Coping With Loss: How To Muddle Through When It’s Hard To See The Light At The End Of The Tunnel


Nothing blindsides us like the loss of somebody we truly love. Bereavement is the most difficult challenge most of us go through, and at times, it can be virtually impossible to see the light at the end of the tunnel. If you’ve lost a friend or family member, here are some tips to help you muddle through and get the help and support you need. 


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Understand that there is no right or wrong way of coping

Even if you think you are prepared for the loss of a loved one, there’s nothing you can really do to protect yourself or try and control or manage your emotions when somebody passes away. You might think that you would be able to come to terms with the fact that one day, you won’t have a family member with you if a relative has a terminal illness, but in reality, even if you know it’s coming, there is no way of predicting how you’ll feel or act when that person leaves you. People react to death in very different ways, and there is no right or wrong answer. Some are keen to keep busy, and it can seem as though they’re trying to brush things under the carpet or get back to ‘normal’ too quickly. Others can barely put a sentence together or summon up the energy to get out of bed. The way you respond and behave is a very personal issue, and you shouldn’t feel under pressure to grieve in a specific way, or try and follow patterns of behavior displayed by other family members or friends. Let yourself feel and give yourself time to process emotions and get your head around what has happened. There is no rulebook that you have to follow, and you must move at your own pace and allow yourself to go through different emotions. It is perfectly normal to feel relatively positive one day and like you’ve been hit by a ton of bricks the next.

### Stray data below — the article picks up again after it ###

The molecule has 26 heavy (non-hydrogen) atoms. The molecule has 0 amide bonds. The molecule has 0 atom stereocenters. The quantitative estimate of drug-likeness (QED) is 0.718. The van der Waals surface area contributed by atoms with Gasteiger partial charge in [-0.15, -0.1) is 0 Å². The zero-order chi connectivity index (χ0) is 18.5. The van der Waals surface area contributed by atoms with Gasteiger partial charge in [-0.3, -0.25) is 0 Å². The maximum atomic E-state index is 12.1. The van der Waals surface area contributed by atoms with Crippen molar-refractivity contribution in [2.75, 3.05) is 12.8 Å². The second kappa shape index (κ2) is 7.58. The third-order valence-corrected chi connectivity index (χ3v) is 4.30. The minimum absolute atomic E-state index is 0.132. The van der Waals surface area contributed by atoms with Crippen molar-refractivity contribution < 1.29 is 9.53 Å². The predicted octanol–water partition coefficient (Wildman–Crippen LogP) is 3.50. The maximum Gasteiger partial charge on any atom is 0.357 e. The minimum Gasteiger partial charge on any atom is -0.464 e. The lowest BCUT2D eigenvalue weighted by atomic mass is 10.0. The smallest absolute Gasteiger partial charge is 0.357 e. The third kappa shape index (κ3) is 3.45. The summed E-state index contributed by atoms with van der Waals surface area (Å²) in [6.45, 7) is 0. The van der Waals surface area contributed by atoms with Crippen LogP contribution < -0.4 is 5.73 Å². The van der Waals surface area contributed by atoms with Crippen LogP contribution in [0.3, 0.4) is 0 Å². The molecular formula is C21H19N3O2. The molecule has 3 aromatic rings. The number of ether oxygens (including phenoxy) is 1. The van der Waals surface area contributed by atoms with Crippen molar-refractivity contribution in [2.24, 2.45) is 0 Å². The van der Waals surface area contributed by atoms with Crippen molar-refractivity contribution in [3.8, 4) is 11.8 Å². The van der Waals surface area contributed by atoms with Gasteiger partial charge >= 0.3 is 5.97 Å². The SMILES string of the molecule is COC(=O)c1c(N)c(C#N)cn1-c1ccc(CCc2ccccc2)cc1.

Put yourself first

Life can get hectic for many of us, and you might find that you’re scrambling around trying to figure out how you’re going to carry on running a business or go to work the week after you receive awful news. Forget about everything else for a period of time, and put yourself first. Take some time off, speak to your boss or your employees if you manage your own business, and let them know about the situation. Be open and honest about how you feel and then close that box and focus on getting through the days and weeks to come. Look after yourself as best you can. It can be extremely difficult to think about eating well, getting out into the fresh air and making sure you get enough sleep at a time when all that occupies your mind is memories and feelings of grief, but it’s important to try. 

Remember the good times (when you’re ready to)

For many of us, grief is a process, which involves different stages. At first, the slightest trigger can set us off, and we can’t cope with hearing a specific song, looking at photographs or watching videos. As time passes, you may get to a point where you take great comfort in remembering the good times and you enjoy looking through old snaps, watching clips on your phone or listening to a playlist that catapults you back in time. Cherish the memories, talk about funny moments or places you loved and create a place where you feel able to communicate with your loved one or think about them. Many of us like to feel close to the people we have lost and it can help to get involved in the process of planning a funeral and choosing items, such as grave markers made from granite or mementos to go on the grave. These tokens enable us to remember loved ones. You might find that you take comfort in thinking aloud or speaking to a friend or relative when you visit a grave, or you might prefer to have internal conversations in the comfort and privacy of your home. Go with your natural instincts and don’t feel pressure to sit by a grave if you don’t feel ready.